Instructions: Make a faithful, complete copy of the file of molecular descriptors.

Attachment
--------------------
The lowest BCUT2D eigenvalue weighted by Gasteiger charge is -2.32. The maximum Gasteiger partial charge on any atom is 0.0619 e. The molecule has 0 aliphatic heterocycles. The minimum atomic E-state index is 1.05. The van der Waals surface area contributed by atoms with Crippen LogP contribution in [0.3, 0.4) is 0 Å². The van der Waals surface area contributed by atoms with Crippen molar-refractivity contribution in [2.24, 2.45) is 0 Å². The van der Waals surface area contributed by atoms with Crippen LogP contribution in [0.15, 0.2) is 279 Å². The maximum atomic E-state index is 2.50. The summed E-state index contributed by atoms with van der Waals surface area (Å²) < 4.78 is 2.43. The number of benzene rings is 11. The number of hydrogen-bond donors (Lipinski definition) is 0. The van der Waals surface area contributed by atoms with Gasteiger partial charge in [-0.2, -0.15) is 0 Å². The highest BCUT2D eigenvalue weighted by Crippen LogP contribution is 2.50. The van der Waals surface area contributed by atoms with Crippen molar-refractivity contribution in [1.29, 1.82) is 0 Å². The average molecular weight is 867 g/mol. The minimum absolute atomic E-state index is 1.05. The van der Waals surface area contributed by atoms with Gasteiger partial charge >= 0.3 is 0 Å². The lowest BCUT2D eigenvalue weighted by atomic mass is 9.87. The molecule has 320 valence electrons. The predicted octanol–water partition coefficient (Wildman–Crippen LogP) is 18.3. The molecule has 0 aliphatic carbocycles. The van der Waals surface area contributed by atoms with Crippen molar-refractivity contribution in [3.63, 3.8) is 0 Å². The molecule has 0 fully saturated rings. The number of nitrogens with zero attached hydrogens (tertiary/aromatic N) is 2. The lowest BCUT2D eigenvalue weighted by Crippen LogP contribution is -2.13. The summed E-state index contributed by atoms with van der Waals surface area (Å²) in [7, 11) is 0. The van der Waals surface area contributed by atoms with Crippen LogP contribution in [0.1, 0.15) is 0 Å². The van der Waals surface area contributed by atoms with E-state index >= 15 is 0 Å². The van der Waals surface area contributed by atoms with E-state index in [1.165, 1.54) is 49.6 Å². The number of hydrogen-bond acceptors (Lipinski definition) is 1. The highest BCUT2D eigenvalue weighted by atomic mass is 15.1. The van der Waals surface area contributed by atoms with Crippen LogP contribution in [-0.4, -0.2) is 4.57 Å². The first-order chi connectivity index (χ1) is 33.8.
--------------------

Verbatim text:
The lowest BCUT2D eigenvalue weighted by Gasteiger charge is -2.32. The maximum Gasteiger partial charge on any atom is 0.0619 e. The molecule has 0 aliphatic heterocycles. The minimum atomic E-state index is 1.05. The van der Waals surface area contributed by atoms with Crippen LogP contribution in [0.3, 0.4) is 0 Å². The van der Waals surface area contributed by atoms with Crippen molar-refractivity contribution in [2.24, 2.45) is 0 Å². The van der Waals surface area contributed by atoms with Crippen LogP contribution in [0.15, 0.2) is 279 Å². The maximum atomic E-state index is 2.50. The summed E-state index contributed by atoms with van der Waals surface area (Å²) < 4.78 is 2.43. The number of benzene rings is 11. The number of hydrogen-bond donors (Lipinski definition) is 0. The van der Waals surface area contributed by atoms with Gasteiger partial charge in [-0.2, -0.15) is 0 Å². The highest BCUT2D eigenvalue weighted by Crippen LogP contribution is 2.50. The van der Waals surface area contributed by atoms with Crippen molar-refractivity contribution in [1.29, 1.82) is 0 Å². The average molecular weight is 867 g/mol. The minimum absolute atomic E-state index is 1.05. The van der Waals surface area contributed by atoms with Gasteiger partial charge >= 0.3 is 0 Å². The lowest BCUT2D eigenvalue weighted by atomic mass is 9.87. The molecule has 320 valence electrons. The predicted octanol–water partition coefficient (Wildman–Crippen LogP) is 18.3. The molecule has 0 aliphatic carbocycles. The van der Waals surface area contributed by atoms with Crippen molar-refractivity contribution in [3.63, 3.8) is 0 Å². The molecule has 0 fully saturated rings. The number of nitrogens with zero attached hydrogens (tertiary/aromatic N) is 2. The lowest BCUT2D eigenvalue weighted by Crippen LogP contribution is -2.13. The summed E-state index contributed by atoms with van der Waals surface area (Å²) in [7, 11) is 0. The van der Waals surface area contributed by atoms with Crippen LogP contribution in [0.1, 0.15) is 0 Å². The van der Waals surface area contributed by atoms with E-state index >= 15 is 0 Å². The van der Waals surface area contributed by atoms with E-state index in [1.165, 1.54) is 49.6 Å². The number of hydrogen-bond acceptors (Lipinski definition) is 1. The highest BCUT2D eigenvalue weighted by atomic mass is 15.1. The van der Waals surface area contributed by atoms with Crippen LogP contribution in [-0.4, -0.2) is 4.57 Å². The first-order chi connectivity index (χ1) is 33.8.